The recent Global Financial Crisis, from which the world is
only now recovering, has had a massive negative impact .Many have seen their savings
decimated, those about to retire or
already retired , have suffered immensely. Job losses have been huge The causes
of the GFC are debated, but widely attributed to unethical or at least inadequate
sub-prime lending practices by financial intermediaries. Yet few whistleblowers came
forward to warn the financial community , or the regulatory authorities of the perverse practices of Lehman Bros, Goldman Sachs
,etc. who were at the heart of
the problems. The CEO of the last mentioned company has publicly argued for a reduction in old age entitlements (here
writers even attribute the crisis to the growing inequality between the rich and the poor, noticeable worldwide but particularly in the
US. From 1980 to
2005, more than 80 percent of
total increase in Americans' income went to the top 1 percent.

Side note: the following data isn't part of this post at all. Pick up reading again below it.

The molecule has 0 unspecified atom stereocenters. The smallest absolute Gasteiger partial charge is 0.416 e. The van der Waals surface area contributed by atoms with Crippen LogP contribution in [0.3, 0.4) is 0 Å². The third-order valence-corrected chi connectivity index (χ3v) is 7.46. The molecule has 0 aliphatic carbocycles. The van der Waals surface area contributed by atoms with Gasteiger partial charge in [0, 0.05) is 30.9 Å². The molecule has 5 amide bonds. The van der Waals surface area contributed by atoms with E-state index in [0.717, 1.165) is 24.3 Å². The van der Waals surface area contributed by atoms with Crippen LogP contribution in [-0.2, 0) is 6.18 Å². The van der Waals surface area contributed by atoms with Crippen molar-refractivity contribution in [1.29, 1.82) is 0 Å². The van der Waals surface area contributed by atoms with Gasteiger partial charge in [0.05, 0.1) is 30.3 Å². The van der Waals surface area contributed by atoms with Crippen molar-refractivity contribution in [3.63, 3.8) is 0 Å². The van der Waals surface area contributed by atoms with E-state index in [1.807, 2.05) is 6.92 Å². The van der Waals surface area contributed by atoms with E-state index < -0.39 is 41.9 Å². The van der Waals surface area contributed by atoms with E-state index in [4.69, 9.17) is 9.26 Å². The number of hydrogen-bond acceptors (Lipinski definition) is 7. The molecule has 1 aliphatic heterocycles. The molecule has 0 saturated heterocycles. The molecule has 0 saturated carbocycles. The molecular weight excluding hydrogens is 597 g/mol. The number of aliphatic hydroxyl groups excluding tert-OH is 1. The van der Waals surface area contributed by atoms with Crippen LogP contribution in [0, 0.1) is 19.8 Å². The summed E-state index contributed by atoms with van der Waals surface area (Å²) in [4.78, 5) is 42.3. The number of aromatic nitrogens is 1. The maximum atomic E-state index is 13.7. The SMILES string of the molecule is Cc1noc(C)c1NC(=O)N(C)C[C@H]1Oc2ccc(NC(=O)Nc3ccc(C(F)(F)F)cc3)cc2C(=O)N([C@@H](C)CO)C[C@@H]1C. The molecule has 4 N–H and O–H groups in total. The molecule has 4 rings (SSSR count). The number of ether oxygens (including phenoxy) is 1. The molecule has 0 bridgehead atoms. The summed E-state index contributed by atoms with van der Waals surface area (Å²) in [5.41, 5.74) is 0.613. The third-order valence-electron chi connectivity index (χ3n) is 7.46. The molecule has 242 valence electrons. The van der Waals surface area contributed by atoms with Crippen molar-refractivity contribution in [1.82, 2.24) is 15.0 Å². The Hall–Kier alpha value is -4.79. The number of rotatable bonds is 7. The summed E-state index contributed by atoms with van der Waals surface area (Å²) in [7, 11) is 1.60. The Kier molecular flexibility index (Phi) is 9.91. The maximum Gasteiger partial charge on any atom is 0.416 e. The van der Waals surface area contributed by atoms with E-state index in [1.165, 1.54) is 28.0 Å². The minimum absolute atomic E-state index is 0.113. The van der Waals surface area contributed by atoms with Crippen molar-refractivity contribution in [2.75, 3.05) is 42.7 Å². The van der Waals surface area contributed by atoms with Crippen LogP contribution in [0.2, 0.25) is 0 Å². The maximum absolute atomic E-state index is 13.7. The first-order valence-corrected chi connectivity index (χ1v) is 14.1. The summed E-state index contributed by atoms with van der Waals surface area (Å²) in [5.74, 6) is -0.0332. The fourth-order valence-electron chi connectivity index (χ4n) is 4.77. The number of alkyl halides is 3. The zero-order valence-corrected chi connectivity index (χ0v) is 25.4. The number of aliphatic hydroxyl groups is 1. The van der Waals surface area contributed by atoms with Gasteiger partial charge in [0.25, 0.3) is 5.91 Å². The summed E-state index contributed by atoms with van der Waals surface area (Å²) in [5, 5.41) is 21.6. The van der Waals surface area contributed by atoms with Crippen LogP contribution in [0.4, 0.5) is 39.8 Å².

Noah in The United States of
The United States' economy is
currently struggling to emerge from a severe recession brought on by the
financial crisis of 2008. Was that crisis brought about by income inequality?
Some economists are starting to think it may have been. David Moss of Harvard
Business School has produced an intriguing
chart that shows bank failures tend to coincide with periods of
growing income inequality. "I could hardly believe how tight the fit was,"
he told the New York Times. Princeton's Paul Krugman has
similarly been considering whether
the Great Divergence helped cause the recession by pushing middle-income
Americans into debt. The growth of household debt has followed a pattern
strikingly similar to the growth in income inequality (see the final graph).
Raghuram G. Rajan, a business school professor at the University of Chicago, recently argued on the New Republic's
Web site that "let them eat credit" was "the mantra of the
political establishment in the go-go years before the crisis." Christopher
Brown, an economist at Arkansas State University, wrote a paper in 2004
affirming that "inequality can exert a significant drag on
Labels: ethics, Justice as fairness, practical ethics, whistleblowing